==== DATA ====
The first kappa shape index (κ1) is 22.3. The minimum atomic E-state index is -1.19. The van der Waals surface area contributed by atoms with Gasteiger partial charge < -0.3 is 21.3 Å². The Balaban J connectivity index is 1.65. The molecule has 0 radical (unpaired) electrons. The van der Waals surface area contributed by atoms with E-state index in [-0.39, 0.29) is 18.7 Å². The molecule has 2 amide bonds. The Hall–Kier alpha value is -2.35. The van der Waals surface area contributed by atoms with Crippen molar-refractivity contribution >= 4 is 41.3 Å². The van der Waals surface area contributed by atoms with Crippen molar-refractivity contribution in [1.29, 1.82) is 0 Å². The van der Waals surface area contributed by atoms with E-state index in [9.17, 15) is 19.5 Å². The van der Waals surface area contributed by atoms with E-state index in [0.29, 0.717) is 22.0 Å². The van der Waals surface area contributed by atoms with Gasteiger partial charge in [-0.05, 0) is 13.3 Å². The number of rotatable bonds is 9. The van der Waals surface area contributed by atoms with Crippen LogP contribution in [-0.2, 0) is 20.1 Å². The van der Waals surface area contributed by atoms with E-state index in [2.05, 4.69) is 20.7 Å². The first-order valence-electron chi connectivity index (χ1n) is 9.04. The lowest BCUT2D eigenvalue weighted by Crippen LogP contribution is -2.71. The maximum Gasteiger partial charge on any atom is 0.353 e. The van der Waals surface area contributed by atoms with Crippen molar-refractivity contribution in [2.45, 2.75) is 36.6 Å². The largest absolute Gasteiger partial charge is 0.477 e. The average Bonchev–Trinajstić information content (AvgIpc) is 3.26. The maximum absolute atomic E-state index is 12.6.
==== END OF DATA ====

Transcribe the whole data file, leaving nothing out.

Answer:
The first kappa shape index (κ1) is 22.3. The minimum atomic E-state index is -1.19. The van der Waals surface area contributed by atoms with Gasteiger partial charge < -0.3 is 21.3 Å². The Balaban J connectivity index is 1.65. The molecule has 0 radical (unpaired) electrons. The van der Waals surface area contributed by atoms with E-state index in [-0.39, 0.29) is 18.7 Å². The molecule has 2 amide bonds. The Hall–Kier alpha value is -2.35. The van der Waals surface area contributed by atoms with Crippen molar-refractivity contribution >= 4 is 41.3 Å². The van der Waals surface area contributed by atoms with Crippen molar-refractivity contribution in [1.29, 1.82) is 0 Å². The van der Waals surface area contributed by atoms with E-state index in [9.17, 15) is 19.5 Å². The van der Waals surface area contributed by atoms with E-state index in [0.29, 0.717) is 22.0 Å². The van der Waals surface area contributed by atoms with Gasteiger partial charge in [-0.05, 0) is 13.3 Å². The number of rotatable bonds is 9. The van der Waals surface area contributed by atoms with Crippen LogP contribution in [-0.2, 0) is 20.1 Å². The van der Waals surface area contributed by atoms with E-state index in [2.05, 4.69) is 20.7 Å². The first-order valence-electron chi connectivity index (χ1n) is 9.04. The lowest BCUT2D eigenvalue weighted by Crippen LogP contribution is -2.71. The maximum Gasteiger partial charge on any atom is 0.353 e. The van der Waals surface area contributed by atoms with Crippen molar-refractivity contribution in [2.45, 2.75) is 36.6 Å². The largest absolute Gasteiger partial charge is 0.477 e. The average Bonchev–Trinajstić information content (AvgIpc) is 3.26. The maximum absolute atomic E-state index is 12.6.